Reincorporation in the Rites of Passage theory involves incorporating oneself back into their home community after studying abroad. Based on our workshops reincorporation has different results for every student. For example some students may not recognize personal growth but will appreciate their overall experience. Others may feel more independent and travel savvy but their community does not recognize these qualities. Some students don’t separate successfully from their host country and become critical of their home community in an unhealthy way. The one I relate to the most is when students feel isolated on their return due to difficulties sharing their experience. It is extremely hard to describe a three-month adventure in a couple of sentences. When I sat down with one of my best friends and talked to her about all of the things I did, it felt like I was talking to a wall. She seemed pre-occupied or had no idea what I was talking about even after I explained some of my experiences. It was really hard to get my point across on how I saw this amazing sunset in Greece or how I had tea at this little shop outside of London. She would say how she wasn’t surprised I went abroad and that this experience was for “smart people”. She doesn’t go to college therefore she doesn’t have access to opportunities such as this. It made me feel bad because I felt like I was putting her down or downplaying her life at home and I could sense her jealousy. It was just an awkward and uncomfortable experience all together.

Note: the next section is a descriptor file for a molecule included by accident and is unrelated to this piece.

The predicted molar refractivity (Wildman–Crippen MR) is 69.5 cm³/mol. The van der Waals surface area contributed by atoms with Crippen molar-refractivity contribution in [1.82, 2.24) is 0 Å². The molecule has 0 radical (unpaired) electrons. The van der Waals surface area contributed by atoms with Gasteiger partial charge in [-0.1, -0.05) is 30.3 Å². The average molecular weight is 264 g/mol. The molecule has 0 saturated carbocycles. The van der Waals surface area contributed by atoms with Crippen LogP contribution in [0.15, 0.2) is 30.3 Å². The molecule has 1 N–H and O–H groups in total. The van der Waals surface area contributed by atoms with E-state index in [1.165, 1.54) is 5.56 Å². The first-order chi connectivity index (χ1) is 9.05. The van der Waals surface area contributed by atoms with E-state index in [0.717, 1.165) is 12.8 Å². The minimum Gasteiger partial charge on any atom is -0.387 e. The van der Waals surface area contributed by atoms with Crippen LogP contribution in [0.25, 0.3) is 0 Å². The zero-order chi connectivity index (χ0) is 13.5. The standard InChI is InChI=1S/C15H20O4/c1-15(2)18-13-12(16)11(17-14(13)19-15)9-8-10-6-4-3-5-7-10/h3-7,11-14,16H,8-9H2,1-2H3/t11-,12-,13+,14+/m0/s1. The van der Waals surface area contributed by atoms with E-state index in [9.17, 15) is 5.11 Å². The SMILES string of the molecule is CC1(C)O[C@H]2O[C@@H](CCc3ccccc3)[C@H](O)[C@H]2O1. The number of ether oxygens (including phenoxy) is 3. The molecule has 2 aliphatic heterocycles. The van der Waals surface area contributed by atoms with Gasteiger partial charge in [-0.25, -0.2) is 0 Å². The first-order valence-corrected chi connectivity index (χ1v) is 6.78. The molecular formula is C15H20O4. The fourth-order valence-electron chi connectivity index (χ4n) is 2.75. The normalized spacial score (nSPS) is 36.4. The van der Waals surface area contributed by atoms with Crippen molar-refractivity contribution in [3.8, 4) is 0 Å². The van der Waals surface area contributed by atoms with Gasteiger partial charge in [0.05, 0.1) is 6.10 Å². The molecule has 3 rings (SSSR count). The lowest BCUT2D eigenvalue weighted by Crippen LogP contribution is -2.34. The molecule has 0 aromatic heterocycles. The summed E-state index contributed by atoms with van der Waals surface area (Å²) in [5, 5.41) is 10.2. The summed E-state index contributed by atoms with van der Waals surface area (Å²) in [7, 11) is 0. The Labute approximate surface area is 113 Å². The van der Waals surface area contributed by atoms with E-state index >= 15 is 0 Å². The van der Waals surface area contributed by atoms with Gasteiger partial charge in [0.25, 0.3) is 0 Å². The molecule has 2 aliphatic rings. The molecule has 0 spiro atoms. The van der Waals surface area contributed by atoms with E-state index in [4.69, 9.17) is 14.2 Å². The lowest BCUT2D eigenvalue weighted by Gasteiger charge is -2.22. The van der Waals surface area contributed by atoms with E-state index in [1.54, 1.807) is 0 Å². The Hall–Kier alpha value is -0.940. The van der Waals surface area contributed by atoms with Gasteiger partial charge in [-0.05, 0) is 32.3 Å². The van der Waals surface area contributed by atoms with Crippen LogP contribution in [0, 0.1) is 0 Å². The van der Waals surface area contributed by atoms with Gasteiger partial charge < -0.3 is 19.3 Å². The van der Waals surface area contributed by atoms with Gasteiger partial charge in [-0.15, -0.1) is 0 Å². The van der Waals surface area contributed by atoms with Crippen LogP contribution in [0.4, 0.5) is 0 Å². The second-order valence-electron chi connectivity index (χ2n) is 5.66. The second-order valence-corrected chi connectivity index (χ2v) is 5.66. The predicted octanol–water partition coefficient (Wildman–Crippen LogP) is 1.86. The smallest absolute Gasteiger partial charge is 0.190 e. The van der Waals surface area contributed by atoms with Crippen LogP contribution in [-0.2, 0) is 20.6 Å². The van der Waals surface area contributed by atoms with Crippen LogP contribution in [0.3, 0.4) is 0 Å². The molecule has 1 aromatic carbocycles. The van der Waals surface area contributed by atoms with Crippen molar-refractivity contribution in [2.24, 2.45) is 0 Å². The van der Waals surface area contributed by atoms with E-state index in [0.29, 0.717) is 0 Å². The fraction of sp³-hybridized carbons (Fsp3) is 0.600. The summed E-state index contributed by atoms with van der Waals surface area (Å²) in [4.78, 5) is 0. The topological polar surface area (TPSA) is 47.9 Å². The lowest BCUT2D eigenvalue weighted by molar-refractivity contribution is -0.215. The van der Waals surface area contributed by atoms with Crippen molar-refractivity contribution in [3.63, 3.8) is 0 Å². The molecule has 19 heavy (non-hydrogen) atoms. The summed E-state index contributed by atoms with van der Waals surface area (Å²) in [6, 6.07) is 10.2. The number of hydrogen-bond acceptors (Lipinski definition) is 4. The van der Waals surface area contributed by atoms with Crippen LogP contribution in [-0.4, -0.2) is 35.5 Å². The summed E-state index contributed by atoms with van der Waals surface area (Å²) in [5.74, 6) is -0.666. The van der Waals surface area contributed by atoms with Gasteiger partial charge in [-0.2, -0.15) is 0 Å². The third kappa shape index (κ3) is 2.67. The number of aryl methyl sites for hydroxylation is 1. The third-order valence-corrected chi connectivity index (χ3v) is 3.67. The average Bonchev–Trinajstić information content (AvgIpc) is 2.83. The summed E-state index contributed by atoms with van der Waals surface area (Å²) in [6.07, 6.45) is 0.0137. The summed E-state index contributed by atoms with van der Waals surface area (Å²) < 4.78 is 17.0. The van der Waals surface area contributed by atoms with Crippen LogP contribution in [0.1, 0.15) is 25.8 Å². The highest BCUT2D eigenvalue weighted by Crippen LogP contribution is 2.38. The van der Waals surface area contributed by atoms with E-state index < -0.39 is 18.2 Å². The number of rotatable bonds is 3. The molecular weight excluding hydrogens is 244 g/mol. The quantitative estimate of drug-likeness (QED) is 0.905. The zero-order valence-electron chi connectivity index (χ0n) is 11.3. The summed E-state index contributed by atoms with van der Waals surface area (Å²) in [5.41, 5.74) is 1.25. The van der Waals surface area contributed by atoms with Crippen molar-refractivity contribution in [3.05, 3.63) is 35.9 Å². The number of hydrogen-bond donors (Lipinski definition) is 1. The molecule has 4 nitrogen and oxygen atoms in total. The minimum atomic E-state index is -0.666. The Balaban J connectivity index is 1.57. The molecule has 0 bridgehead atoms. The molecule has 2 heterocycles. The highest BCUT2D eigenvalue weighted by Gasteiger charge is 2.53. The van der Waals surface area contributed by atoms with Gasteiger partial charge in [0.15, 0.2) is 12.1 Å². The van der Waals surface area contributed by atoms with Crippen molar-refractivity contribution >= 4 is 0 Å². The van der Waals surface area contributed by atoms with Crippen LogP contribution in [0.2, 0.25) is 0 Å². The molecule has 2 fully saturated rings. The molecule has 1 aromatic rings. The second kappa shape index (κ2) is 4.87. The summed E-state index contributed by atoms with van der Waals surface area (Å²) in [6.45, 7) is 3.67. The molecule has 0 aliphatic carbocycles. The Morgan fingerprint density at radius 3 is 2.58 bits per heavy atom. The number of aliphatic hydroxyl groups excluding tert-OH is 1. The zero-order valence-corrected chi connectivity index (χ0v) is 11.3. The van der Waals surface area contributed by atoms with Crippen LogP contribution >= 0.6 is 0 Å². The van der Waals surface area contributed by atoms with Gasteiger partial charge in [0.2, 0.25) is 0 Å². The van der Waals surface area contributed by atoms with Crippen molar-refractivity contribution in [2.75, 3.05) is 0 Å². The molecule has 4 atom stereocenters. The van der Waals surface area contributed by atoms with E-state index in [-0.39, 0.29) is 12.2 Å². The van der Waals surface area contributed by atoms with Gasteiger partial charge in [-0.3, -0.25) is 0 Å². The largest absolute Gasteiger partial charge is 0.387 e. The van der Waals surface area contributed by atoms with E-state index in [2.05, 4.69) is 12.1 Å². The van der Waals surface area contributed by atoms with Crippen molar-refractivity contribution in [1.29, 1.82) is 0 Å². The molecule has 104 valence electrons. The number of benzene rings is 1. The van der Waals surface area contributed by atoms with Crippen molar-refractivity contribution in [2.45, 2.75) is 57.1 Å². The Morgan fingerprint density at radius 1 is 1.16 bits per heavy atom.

Slimbach states, “ Having struggled to overcome so many “dragons”, both within and without, you now look at yourself and your natal culture differently” (205). I feel like I don’t fit in my home community any more. I hear what my friends have been up to since I’ve left and I can’t really connect with them. I see some of the stuff they are worried about as small-minded. It kind of makes me sad because I was so excited to see them and not being able to relate to them or get into the conversation has really downplayed all of that excitement. As for my family, they have been hovering quite a lot lately. It wasn’t until this letter that I told them they had to give me some space and let me figure things out on my own. I was always a very independent person but it was to a specific point where I would need their help. I think now I’ve learned to really do a lot of things on my own and they are still used to me calling on them for help in the last minute. As a result they often do things for me instead of just waiting to see if I’ll do it on my own.